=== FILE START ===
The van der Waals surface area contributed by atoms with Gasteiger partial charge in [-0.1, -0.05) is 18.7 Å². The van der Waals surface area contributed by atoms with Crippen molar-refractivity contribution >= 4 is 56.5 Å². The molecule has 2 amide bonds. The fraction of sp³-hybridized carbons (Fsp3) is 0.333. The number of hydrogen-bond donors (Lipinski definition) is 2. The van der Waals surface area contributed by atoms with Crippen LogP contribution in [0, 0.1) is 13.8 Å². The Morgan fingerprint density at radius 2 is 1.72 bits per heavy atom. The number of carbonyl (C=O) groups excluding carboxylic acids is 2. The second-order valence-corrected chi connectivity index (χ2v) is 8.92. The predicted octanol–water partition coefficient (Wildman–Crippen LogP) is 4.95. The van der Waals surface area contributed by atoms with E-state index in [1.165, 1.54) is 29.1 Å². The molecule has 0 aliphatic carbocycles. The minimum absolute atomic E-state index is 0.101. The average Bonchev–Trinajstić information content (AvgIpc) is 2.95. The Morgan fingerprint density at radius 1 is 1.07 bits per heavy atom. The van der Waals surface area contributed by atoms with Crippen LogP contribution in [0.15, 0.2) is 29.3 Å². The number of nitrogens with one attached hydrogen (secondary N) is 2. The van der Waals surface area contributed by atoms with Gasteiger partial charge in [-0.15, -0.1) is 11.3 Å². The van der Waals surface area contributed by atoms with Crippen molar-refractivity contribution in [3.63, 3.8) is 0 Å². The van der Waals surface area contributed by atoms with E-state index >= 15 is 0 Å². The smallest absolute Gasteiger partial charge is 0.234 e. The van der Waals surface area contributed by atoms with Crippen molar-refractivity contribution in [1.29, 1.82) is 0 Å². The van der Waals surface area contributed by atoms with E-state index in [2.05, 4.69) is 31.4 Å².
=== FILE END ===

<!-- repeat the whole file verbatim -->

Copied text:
The van der Waals surface area contributed by atoms with Gasteiger partial charge in [-0.1, -0.05) is 18.7 Å². The van der Waals surface area contributed by atoms with Crippen molar-refractivity contribution >= 4 is 56.5 Å². The molecule has 2 amide bonds. The fraction of sp³-hybridized carbons (Fsp3) is 0.333. The number of hydrogen-bond donors (Lipinski definition) is 2. The van der Waals surface area contributed by atoms with Crippen LogP contribution in [0, 0.1) is 13.8 Å². The Morgan fingerprint density at radius 2 is 1.72 bits per heavy atom. The number of carbonyl (C=O) groups excluding carboxylic acids is 2. The second-order valence-corrected chi connectivity index (χ2v) is 8.92. The predicted octanol–water partition coefficient (Wildman–Crippen LogP) is 4.95. The van der Waals surface area contributed by atoms with E-state index in [1.165, 1.54) is 29.1 Å². The molecule has 0 aliphatic carbocycles. The minimum absolute atomic E-state index is 0.101. The average Bonchev–Trinajstić information content (AvgIpc) is 2.95. The Morgan fingerprint density at radius 1 is 1.07 bits per heavy atom. The van der Waals surface area contributed by atoms with Crippen LogP contribution in [0.15, 0.2) is 29.3 Å². The number of nitrogens with one attached hydrogen (secondary N) is 2. The van der Waals surface area contributed by atoms with Gasteiger partial charge in [-0.15, -0.1) is 11.3 Å². The van der Waals surface area contributed by atoms with Crippen molar-refractivity contribution in [3.63, 3.8) is 0 Å². The van der Waals surface area contributed by atoms with E-state index >= 15 is 0 Å². The smallest absolute Gasteiger partial charge is 0.234 e. The van der Waals surface area contributed by atoms with Crippen molar-refractivity contribution in [1.29, 1.82) is 0 Å². The van der Waals surface area contributed by atoms with E-state index in [2.05, 4.69) is 31.4 Å².